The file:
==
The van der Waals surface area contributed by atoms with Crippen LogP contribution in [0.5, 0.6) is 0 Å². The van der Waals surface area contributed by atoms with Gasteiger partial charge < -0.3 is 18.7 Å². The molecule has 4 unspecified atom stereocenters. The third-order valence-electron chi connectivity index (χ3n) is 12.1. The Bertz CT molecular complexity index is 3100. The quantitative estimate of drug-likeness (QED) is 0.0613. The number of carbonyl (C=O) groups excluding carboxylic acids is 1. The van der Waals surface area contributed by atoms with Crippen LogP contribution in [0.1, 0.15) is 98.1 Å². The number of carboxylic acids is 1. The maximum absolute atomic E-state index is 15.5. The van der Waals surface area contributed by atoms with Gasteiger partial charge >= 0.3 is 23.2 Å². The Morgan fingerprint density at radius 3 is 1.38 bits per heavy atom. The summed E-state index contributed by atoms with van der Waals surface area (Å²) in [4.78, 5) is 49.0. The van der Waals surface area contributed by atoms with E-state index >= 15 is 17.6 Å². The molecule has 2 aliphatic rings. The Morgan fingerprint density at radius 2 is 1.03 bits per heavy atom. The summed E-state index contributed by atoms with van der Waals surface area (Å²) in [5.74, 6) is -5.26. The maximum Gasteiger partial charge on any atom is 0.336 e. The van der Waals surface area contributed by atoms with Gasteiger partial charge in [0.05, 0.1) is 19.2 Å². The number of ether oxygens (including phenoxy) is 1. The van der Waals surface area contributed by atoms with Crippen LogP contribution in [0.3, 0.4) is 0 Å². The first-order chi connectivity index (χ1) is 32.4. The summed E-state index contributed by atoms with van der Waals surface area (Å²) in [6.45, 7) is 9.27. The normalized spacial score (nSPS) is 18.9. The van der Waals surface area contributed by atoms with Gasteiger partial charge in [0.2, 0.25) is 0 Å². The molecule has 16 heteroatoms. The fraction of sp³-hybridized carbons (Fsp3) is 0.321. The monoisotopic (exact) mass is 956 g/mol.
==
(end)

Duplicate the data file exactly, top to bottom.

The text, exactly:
The van der Waals surface area contributed by atoms with Crippen LogP contribution in [0.5, 0.6) is 0 Å². The van der Waals surface area contributed by atoms with Gasteiger partial charge < -0.3 is 18.7 Å². The molecule has 4 unspecified atom stereocenters. The third-order valence-electron chi connectivity index (χ3n) is 12.1. The Bertz CT molecular complexity index is 3100. The quantitative estimate of drug-likeness (QED) is 0.0613. The number of carbonyl (C=O) groups excluding carboxylic acids is 1. The van der Waals surface area contributed by atoms with Crippen LogP contribution in [0.1, 0.15) is 98.1 Å². The number of carboxylic acids is 1. The maximum absolute atomic E-state index is 15.5. The van der Waals surface area contributed by atoms with Gasteiger partial charge >= 0.3 is 23.2 Å². The Morgan fingerprint density at radius 3 is 1.38 bits per heavy atom. The summed E-state index contributed by atoms with van der Waals surface area (Å²) in [4.78, 5) is 49.0. The van der Waals surface area contributed by atoms with E-state index >= 15 is 17.6 Å². The molecule has 2 aliphatic rings. The Morgan fingerprint density at radius 2 is 1.03 bits per heavy atom. The summed E-state index contributed by atoms with van der Waals surface area (Å²) in [5.74, 6) is -5.26. The maximum Gasteiger partial charge on any atom is 0.336 e. The van der Waals surface area contributed by atoms with Gasteiger partial charge in [0.05, 0.1) is 19.2 Å². The number of ether oxygens (including phenoxy) is 1. The van der Waals surface area contributed by atoms with Crippen LogP contribution in [0.3, 0.4) is 0 Å². The first-order chi connectivity index (χ1) is 32.4. The summed E-state index contributed by atoms with van der Waals surface area (Å²) in [6.45, 7) is 9.27. The normalized spacial score (nSPS) is 18.9. The van der Waals surface area contributed by atoms with Gasteiger partial charge in [0.2, 0.25) is 0 Å². The molecule has 16 heteroatoms. The fraction of sp³-hybridized carbons (Fsp3) is 0.321. The monoisotopic (exact) mass is 956 g/mol.